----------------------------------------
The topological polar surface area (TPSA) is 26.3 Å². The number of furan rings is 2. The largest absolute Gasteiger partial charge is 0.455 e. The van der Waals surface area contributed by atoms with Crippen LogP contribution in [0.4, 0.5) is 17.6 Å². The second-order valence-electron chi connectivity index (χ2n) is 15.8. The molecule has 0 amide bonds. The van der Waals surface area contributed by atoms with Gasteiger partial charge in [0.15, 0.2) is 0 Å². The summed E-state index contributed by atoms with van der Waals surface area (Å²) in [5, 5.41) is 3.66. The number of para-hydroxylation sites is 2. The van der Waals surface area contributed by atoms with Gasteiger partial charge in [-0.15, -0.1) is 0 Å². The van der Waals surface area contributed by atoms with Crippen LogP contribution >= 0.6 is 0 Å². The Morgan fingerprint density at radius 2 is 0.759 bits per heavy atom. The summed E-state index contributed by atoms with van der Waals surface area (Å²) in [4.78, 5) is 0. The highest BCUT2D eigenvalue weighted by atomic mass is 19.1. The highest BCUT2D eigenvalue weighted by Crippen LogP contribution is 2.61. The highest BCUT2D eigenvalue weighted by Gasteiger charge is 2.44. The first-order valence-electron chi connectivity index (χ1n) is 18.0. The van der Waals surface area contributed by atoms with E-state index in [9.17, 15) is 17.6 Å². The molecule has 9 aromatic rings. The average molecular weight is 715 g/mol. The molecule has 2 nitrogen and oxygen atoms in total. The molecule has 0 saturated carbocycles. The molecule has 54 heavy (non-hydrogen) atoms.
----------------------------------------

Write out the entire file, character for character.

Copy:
The topological polar surface area (TPSA) is 26.3 Å². The number of furan rings is 2. The largest absolute Gasteiger partial charge is 0.455 e. The van der Waals surface area contributed by atoms with Crippen LogP contribution in [0.4, 0.5) is 17.6 Å². The second-order valence-electron chi connectivity index (χ2n) is 15.8. The molecule has 0 amide bonds. The van der Waals surface area contributed by atoms with Gasteiger partial charge in [0.15, 0.2) is 0 Å². The summed E-state index contributed by atoms with van der Waals surface area (Å²) in [5, 5.41) is 3.66. The number of para-hydroxylation sites is 2. The van der Waals surface area contributed by atoms with Gasteiger partial charge in [-0.15, -0.1) is 0 Å². The van der Waals surface area contributed by atoms with Crippen LogP contribution >= 0.6 is 0 Å². The Morgan fingerprint density at radius 2 is 0.759 bits per heavy atom. The summed E-state index contributed by atoms with van der Waals surface area (Å²) in [4.78, 5) is 0. The highest BCUT2D eigenvalue weighted by atomic mass is 19.1. The highest BCUT2D eigenvalue weighted by Crippen LogP contribution is 2.61. The highest BCUT2D eigenvalue weighted by Gasteiger charge is 2.44. The first-order valence-electron chi connectivity index (χ1n) is 18.0. The van der Waals surface area contributed by atoms with E-state index in [9.17, 15) is 17.6 Å². The molecule has 9 aromatic rings. The average molecular weight is 715 g/mol. The molecule has 2 nitrogen and oxygen atoms in total. The molecule has 0 saturated carbocycles. The molecule has 54 heavy (non-hydrogen) atoms.